Average 20 year old weather nerd. Plymouth State University Meteorology, Class of 2018. NOAA Hollings scholar. Summer 2016 intern at NWS Boston.
By: MAweatherboy1 , 10:44 PM GMT on August 15, 2012
The tropics are pretty busy tonight, as one would expect during the middle of August, as all three major basins have an active tropical cyclone. The newest of these is in the Atlantic in the form of Tropical Depression 8. According to the 5PM EDT advisory from the National Hurricane Center, the first on this disturbance they have been tracking for days, TD 8 has maximum 1 minute sustained winds of 35mph and a minimum central pressure of 1013mb. This is a rather high pressure for a tropical system. The reason for this is that TD 8 is located in a high pressure environment, so a pressure of 1013mb where it is equates to a pressure of more like 1007-1010mb in a normal environment. According to the NHC, TD 8 is located nearly 600 miles ESE of Bermuda, and moving fairly quickly to the north at 18mph.
Forecast for TD 8
TD 8 is currently in an environment of fairly low shear, which is good for intensification. It is also over waters warm enough to allow for intensification. The only inhibiting factor is dry air, as there is a fair amount surrounding the system. While TD 8 is currently surrounded by less dry air than it has been in recent days, its small size will make it vulnerable to the dry air, limiting convective building which will help limit significant intensification. Figure 1 shows that despite its good structure, TD 8 does not currently have very deep convection, indicative of dry air hurting the system.
Figure 1: TD 8 has a solid structure for a depression, but will need more convection to strengthen significantly.
In addition, TD 8 has a fairly short window of opportunity to strengthen as the SHIPS intensity model indicates nearly 50kts of shear will hit the system in about 4 days, which will weaken it as it starts to undergo extratropical transition. Despite some limiting factors, the NHC forecasts strengthening, as they call for a peak intensity of 70mph in about 3 days, which would make TD 8 a strong tropical storm. My intensity forecast is very similar, as I am thinking a peak of about 75mph late Saturday or early Sunday, meaning TD 8 would reach minimal hurricane status.
The official forecast track from the NHC is shown in Figure 2.
Figure 2: Official NHC track forecast for TD 8.
TD 8 should continue a generally northward movement for the next 8-12 hours, followed by a hard northeast and then east turn. Eventually TD 8 should begin moving back towards the northeast as a trough captures it and sends it in the general direction of the Azores in 4 days or so as it begins to weaken and become extratropical. It is a rather odd track but is in line with dynamic model guidance so I am inclined to believe it is correct. If anything a slightly more southerly track is likely in my opinion and I do not believe TD 8 poses a significant threat to the Azores. Nonetheless, tropical storm watches or warnings may be required at some point.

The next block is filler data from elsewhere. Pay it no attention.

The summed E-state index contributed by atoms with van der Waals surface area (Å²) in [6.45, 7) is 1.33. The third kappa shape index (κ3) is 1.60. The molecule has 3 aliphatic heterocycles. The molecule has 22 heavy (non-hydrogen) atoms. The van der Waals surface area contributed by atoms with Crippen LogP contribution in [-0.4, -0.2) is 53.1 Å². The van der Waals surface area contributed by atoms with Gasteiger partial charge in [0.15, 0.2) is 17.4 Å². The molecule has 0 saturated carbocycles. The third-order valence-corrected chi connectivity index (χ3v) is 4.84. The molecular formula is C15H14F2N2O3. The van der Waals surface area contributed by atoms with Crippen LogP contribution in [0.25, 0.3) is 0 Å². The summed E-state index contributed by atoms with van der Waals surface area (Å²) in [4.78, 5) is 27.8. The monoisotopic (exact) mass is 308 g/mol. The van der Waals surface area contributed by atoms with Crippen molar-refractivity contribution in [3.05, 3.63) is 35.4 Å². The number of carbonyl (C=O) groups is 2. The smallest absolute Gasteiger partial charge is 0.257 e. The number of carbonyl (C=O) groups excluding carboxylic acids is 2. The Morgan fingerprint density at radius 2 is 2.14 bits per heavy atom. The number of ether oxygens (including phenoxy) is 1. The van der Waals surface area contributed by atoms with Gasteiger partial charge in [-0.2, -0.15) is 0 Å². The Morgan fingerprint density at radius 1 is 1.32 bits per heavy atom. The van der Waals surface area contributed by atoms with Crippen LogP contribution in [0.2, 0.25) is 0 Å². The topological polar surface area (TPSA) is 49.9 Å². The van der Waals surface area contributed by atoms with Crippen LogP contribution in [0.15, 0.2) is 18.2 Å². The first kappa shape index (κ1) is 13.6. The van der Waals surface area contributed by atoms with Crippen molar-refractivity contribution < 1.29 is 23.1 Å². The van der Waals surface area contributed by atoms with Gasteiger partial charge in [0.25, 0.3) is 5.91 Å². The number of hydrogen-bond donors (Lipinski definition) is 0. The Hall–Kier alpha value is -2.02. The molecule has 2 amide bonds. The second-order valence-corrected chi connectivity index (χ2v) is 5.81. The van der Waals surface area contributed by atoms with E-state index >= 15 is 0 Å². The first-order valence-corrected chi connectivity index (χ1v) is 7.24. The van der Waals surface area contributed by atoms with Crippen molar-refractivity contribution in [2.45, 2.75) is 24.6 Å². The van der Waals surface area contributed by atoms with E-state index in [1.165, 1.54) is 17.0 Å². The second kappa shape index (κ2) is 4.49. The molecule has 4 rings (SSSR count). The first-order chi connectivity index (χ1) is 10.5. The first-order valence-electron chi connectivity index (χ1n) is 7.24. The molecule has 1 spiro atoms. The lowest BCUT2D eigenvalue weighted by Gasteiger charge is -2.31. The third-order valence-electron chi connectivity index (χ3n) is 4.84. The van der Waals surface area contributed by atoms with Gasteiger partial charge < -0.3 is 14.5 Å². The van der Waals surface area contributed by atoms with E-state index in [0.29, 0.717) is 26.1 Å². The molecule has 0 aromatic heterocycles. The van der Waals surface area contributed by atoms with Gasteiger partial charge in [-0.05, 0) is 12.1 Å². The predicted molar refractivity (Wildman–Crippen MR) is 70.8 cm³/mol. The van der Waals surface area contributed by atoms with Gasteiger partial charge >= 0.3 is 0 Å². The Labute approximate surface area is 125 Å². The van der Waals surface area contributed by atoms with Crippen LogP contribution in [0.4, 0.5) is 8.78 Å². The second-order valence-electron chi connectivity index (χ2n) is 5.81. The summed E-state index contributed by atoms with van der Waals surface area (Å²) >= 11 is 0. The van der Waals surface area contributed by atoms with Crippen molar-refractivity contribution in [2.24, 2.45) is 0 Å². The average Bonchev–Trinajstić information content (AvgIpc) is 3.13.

In the East Pacific, Hector has weakened to a tropical depression as of the 5PM EDT advisory from the NHC. Hector's maximum 1 minute sustained winds are estimated at 35mph and its minimum central pressure is estimated to be 1003mb. It is interesting to note that this pressure is 10mb lower than that of TD 8 despite the systems having the same wind speeds. Hector should continue to weaken for the next day or two as it is struggling with significant wind shear and will be moving over cooler waters as it drifts N to NNW well away from land areas. Hector will most likely be dissipated by this time tomorrow.
Figure 3: A weakening Tropical Depression Hector.
Kai-Tak Now a Typhoon
Meanwhile, the active, landfall filled season in the West Pacific is continuing right now due to recently upgraded Typhoon Kai-Tak. According to the latest warning from the Joint Typhoon Warning Center, Kai-Tak has maximum 1 minute sustained winds of 65 kts, or 75 mph, making it a minimal typhoon. It is located about 320 nautical miles SE of Hong Kong and is moving W at about 11kts. Kai-Tak has already dumped torrential rains on the Philippines, and it is now poised to do the same for southern China as the official JTWC track forecast keeps the system on a WNW heading for the remainder of its lifespan.
Figure 4: Official JTWC track forecast of Kai-Tak. It should make landfall in about 36 hours.
JTWC has struggled miserably with the track forecast for Kai-Tak, as not long ago it was forecast to brush southern Taiwan and head into China well north of Hong Kong. Guidance has now come into agreement however, so track forecast confidence is high. It is likely that Kai-Tak will intensify slightly as it nears landfall, probably peaking as a high end category 1 storm though intensification to a category two is not out of the question as we have seen multiple storm rapidly intensify in the West Pacific this year. Regardless, extremely heavy rainfall and dangerous mudslides will be the main threats.
Figure 5: Typhoon Kai-Tak, with its very deep convection, a distinguishing characteristic of many West Pacific storms.
I was working at the Blue Hill Observatory today and wrote much of the daily discussion, which you can read here. We had a decent thunderstorm move through early this morning so some of the observation remarks are pretty interesting. I would check it out.
Thank you as always for reading, and enjoy the rest of your week!
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